Everything you do or say in the class influences the child. Children will take the lessons home with them no matter how good or bad the class experience. I once taught a boy with ASD who wasn't comfortable with me looking in his eyes. So I looked at his forehead the entire time I spoke to him. I told him that he didn't have to practice anything he wasn't comfortable doing, and he could watch from a distance. I also mentioned that he still had a responsibility to allow others to practice peacefully. Throughout the class he would jump quietly in the corner while the others practiced with me.
I would obviously mention the benefits of the poses as I taught them to the others: (e.g., "This breathing exercise helps you feel more calm when you are angry because no one understands you." or "When I put my head down in Downward Facing Dog pose, I know that it will help me when I feel overwhelmed.")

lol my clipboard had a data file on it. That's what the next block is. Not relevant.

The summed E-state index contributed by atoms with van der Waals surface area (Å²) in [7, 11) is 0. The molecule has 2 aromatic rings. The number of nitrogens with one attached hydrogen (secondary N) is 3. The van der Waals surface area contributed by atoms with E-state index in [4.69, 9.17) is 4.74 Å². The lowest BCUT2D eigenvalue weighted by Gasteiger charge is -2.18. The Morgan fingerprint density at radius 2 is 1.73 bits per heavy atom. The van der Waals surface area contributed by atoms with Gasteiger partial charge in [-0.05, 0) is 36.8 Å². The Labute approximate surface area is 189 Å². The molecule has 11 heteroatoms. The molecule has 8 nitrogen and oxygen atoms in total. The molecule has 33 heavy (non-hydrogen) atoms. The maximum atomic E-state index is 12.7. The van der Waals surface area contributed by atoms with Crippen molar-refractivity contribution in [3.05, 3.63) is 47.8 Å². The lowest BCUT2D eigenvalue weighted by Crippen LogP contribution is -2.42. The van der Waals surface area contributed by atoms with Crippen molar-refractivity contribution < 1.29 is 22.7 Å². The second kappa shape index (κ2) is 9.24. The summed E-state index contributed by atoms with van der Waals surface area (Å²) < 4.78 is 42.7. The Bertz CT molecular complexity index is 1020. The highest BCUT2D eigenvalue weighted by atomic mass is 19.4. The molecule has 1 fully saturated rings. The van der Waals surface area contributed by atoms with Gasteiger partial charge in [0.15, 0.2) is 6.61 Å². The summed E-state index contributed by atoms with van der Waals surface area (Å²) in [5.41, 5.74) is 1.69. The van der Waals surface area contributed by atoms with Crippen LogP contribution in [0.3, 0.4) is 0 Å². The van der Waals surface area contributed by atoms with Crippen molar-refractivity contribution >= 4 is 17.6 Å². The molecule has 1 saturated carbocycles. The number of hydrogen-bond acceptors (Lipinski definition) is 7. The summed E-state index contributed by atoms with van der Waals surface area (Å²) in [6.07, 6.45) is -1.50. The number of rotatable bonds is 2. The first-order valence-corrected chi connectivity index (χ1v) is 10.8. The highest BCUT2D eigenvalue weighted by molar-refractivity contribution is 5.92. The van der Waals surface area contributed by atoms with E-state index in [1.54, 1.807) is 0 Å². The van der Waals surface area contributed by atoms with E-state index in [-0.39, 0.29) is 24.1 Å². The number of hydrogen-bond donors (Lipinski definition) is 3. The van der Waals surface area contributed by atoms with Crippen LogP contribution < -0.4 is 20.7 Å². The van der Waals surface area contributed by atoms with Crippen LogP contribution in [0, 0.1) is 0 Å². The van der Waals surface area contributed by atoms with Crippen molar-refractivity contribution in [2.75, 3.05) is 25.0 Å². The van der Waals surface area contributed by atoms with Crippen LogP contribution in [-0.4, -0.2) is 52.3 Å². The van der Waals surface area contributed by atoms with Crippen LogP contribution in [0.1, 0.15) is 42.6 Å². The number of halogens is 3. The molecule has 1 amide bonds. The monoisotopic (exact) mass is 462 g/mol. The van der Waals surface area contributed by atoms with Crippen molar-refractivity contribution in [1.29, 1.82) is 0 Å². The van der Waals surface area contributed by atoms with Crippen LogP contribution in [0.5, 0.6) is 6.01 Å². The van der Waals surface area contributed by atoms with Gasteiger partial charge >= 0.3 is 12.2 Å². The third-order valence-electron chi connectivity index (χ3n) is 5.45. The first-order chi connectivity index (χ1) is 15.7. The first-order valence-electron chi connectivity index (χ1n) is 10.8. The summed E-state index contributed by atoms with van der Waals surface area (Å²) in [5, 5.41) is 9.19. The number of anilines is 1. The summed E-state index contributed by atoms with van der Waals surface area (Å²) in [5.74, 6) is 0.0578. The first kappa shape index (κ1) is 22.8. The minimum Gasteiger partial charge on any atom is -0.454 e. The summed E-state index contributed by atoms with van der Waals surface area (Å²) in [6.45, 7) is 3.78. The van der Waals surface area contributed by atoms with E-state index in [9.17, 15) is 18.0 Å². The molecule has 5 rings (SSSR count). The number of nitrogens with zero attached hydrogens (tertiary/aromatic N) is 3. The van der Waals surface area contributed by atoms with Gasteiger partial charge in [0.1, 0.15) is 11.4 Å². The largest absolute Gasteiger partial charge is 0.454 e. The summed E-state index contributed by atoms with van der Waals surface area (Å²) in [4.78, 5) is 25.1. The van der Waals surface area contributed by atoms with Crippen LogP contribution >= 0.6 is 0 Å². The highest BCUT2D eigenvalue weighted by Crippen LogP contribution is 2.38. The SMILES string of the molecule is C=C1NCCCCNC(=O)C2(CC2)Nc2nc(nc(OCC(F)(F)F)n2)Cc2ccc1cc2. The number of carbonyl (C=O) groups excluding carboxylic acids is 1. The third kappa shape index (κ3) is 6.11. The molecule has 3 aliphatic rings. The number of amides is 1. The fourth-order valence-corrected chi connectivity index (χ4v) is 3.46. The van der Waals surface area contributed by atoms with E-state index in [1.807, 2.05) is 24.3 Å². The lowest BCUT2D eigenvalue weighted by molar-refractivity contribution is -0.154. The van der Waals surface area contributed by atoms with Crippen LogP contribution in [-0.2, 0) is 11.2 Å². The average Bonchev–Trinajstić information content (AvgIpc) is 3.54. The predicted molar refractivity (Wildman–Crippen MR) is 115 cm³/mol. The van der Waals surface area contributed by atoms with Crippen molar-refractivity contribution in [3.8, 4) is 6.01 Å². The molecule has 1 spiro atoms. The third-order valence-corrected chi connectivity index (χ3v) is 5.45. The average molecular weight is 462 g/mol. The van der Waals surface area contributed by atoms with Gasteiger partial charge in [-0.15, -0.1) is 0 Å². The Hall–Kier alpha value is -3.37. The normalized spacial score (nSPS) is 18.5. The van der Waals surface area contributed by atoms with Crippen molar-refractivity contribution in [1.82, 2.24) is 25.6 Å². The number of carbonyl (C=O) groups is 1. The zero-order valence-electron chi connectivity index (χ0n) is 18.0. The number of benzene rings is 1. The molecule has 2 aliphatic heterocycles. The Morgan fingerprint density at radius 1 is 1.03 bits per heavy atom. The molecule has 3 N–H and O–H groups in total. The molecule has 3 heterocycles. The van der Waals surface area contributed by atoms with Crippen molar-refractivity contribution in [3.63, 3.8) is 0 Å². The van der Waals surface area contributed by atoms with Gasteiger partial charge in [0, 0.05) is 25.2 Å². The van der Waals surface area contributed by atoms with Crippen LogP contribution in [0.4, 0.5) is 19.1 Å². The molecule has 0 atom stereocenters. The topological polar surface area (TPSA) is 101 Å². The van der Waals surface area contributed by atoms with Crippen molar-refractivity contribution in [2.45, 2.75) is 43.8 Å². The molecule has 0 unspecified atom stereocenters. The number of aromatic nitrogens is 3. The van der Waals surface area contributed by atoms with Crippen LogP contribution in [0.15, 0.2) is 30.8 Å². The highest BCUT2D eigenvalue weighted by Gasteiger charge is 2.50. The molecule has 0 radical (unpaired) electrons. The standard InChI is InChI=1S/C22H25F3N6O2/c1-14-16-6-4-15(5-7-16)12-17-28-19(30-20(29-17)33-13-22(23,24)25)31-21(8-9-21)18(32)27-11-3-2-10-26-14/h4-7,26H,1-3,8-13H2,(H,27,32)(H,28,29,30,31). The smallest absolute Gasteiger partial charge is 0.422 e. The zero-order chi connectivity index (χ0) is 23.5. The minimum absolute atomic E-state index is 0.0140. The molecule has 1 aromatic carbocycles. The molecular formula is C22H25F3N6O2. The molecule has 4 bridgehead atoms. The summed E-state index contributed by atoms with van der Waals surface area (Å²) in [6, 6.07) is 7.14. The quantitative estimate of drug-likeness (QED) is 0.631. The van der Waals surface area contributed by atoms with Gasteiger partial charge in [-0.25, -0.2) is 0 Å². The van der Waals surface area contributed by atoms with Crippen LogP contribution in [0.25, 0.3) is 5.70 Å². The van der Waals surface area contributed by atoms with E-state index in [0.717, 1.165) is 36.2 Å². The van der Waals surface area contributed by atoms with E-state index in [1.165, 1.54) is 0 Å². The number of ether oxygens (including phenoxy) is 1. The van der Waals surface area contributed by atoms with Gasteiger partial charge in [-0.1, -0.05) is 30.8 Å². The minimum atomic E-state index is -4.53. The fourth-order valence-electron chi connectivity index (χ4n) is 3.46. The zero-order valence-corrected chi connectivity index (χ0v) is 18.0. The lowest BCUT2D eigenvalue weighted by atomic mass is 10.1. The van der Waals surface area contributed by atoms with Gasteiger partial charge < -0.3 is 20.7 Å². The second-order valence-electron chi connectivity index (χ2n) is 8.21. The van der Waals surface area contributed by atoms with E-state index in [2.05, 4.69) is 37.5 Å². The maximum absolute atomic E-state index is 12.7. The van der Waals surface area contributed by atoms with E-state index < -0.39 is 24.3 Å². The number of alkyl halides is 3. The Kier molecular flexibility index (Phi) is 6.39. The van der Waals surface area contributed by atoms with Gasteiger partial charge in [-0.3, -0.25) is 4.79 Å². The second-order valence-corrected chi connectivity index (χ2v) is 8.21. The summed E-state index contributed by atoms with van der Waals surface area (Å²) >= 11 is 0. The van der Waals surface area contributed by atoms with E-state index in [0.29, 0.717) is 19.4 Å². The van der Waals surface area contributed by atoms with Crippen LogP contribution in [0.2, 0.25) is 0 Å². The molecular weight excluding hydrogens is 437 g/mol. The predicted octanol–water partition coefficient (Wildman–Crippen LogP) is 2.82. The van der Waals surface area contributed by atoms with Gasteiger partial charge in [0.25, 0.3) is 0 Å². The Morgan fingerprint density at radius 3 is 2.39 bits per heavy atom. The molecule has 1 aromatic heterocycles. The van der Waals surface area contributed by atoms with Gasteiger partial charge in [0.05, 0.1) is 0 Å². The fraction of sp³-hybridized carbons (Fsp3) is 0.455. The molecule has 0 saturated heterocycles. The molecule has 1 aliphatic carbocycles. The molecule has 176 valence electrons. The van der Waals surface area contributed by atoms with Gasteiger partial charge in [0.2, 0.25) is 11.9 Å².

After a few weeks, I received a call from his mother who told me that he practiced yoga and meditation at home in his room when he was upset, and she was really grateful for the lessons. I never had the heart to tell the mother that this boy didn't do any yoga with me in the classroom.
Take time to study the non-physical practices of yoga, through the other branches, such as Karma Yoga, Raja Yoga, Bhakti Yoga, Japa Yoga. Find simple teachings that you can thread through your class as a one-liner. Repeat these lessons often. The children will understand and apply them at home.
Also, from a safety perspective, always teach postures that are safe for children practice at home on their own. Never teach something for one group of children while leaving the others out. You never know what they will do when they go home.